Founded as a colony of the British Empire in 1788, Sydney has grown into the second wealthiest city on earth when measured by per capita purchasing power. Not only is it the largest city in Australia, but it is also the leader in international immigration. Why are people moving to Sydney in record numbers?
Well, it certainly doesn’t hurt that it is located in a stunningly beautiful region of the country or that it has all of the modern amenities of any global city. But those are really nothing more than extra added bonuses. The main reason people immigrate to Sydney is that it has one of the best cities for business on earth. So, whether you are an employee or an employer, opportunities abound. The rapid rise of Sydney began just three decades ago when the economy suddenly shifted from manufacturing to information and service sectors.
Because it is relatively close to Asia, most of the immigrants that come to Sydney emigrate from India, Indonesia, and China. Many of them have experience with technology and they choose the city because of the opportunities in that sector.
Although it is a growing city, Sydney offers companies competitive prices on rental spaces. In fact, a recent report found that the average price of office space in Sydney is cheaper than in New York, London, Tokyo, Berlin, and even Mumbai.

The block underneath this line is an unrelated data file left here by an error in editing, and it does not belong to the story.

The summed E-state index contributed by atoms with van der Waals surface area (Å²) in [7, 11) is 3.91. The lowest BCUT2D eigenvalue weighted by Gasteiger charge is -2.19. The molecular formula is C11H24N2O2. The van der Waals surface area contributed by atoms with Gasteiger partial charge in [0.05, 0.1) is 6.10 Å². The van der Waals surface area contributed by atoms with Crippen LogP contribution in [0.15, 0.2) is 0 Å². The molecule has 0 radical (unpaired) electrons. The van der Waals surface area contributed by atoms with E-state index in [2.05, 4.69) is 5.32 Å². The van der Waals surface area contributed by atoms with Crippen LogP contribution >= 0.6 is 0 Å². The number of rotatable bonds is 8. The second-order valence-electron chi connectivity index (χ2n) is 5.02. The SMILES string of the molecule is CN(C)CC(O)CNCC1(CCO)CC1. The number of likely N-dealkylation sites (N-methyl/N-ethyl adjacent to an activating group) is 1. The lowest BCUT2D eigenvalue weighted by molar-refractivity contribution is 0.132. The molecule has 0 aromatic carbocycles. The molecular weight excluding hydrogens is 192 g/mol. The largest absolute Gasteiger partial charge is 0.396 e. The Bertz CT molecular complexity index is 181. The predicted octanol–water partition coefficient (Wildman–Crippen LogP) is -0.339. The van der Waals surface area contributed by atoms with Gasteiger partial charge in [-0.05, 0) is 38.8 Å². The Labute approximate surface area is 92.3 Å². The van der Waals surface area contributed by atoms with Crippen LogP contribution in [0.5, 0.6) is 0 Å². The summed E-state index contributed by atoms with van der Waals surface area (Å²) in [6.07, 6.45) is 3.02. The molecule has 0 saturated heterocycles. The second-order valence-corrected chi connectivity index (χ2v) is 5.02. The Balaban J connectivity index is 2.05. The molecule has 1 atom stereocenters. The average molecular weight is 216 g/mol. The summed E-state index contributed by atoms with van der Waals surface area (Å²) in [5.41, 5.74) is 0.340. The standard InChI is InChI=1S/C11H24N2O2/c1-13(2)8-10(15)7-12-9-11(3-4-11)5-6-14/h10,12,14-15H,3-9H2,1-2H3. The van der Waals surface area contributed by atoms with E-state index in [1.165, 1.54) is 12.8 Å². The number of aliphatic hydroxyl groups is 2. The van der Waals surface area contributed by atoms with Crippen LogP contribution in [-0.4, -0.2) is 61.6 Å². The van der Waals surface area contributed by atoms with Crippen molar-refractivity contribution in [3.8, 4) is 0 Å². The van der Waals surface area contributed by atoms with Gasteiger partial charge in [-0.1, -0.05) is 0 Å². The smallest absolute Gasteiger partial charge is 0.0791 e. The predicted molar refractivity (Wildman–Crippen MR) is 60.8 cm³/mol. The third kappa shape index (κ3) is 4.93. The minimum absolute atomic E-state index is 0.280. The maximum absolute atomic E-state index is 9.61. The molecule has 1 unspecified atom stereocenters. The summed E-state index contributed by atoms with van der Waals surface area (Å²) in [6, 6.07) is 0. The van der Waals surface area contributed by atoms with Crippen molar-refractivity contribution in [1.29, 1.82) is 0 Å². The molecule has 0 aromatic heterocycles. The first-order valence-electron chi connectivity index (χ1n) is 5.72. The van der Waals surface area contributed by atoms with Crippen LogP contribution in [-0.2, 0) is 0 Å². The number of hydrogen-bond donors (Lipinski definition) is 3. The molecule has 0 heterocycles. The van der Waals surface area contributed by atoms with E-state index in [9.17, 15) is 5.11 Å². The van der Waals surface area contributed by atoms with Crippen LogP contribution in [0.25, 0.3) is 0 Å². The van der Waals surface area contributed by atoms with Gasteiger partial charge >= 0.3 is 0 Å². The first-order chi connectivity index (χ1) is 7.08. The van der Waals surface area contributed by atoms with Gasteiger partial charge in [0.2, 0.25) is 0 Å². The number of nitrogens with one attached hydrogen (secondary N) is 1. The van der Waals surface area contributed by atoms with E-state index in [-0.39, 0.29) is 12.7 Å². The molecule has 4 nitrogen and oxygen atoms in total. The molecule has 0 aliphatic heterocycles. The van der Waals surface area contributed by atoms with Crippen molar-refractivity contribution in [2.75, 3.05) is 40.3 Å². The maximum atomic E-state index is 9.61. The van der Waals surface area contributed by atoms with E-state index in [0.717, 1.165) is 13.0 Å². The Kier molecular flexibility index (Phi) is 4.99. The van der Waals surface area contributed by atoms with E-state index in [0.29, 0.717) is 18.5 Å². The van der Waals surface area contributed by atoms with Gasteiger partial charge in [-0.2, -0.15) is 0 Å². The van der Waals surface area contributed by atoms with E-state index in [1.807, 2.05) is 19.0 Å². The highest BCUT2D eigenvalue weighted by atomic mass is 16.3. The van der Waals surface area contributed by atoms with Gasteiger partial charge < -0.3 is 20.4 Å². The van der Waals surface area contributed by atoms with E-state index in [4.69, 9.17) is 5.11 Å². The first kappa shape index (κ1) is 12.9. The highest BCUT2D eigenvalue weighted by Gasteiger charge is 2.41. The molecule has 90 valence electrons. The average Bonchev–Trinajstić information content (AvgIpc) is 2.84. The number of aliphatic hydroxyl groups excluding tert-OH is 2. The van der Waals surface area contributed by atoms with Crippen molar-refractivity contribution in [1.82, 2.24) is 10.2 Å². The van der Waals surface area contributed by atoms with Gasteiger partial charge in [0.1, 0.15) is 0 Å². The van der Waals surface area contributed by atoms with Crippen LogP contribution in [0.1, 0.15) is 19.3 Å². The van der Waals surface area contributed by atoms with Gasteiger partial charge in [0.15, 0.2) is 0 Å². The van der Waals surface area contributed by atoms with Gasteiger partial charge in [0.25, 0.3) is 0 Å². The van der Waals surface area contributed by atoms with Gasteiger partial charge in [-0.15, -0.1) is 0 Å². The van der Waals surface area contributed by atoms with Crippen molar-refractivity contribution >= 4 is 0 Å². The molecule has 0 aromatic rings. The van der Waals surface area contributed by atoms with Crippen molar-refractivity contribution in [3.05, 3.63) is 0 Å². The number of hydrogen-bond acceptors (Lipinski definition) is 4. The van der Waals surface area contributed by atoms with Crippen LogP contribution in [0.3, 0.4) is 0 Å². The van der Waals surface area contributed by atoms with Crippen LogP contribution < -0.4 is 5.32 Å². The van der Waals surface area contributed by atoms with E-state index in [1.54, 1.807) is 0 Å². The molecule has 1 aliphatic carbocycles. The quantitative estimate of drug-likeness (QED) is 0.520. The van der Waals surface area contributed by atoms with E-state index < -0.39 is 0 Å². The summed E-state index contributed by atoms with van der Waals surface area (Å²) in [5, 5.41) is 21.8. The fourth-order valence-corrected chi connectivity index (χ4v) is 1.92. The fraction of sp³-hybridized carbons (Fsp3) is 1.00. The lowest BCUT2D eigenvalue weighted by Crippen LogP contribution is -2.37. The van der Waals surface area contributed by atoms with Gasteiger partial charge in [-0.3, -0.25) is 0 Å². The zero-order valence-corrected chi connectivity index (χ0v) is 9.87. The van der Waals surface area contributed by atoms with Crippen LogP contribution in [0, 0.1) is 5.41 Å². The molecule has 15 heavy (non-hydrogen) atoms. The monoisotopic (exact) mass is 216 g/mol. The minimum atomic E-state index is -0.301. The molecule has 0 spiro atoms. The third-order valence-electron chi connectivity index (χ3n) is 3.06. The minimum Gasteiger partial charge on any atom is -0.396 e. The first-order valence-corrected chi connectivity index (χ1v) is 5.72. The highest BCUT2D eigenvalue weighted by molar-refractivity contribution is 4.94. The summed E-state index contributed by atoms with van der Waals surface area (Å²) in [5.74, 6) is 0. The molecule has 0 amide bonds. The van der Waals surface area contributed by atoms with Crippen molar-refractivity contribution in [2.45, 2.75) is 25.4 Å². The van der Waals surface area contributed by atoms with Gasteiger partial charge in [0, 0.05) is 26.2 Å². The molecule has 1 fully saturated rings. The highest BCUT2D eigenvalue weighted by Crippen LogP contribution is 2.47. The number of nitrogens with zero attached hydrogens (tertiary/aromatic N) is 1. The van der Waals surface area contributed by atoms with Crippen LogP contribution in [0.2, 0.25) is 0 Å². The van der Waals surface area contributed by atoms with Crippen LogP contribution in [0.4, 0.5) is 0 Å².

With a diverse population of 4.5 million, Sydney is the largest and fastest-growing city in Australia. More than fifty thousand people move there each year, three out of every four of which are from overseas.
There are, of course, very good reasons for this. Sydney is the business capital of Australia. It is home to more than five hundred multinational corporations, ninety banks, half of the country’s top companies, and the Australian Securities Exchange. At last count, Sydney was responsible for a full quarter of Australia’s GDP.
For one thing, it means that they will have access to highly-skilled professionals who are willing to work at competitive prices. A recent report found that while salaries are on the rise in Sydney, they are still lower than in most global cities.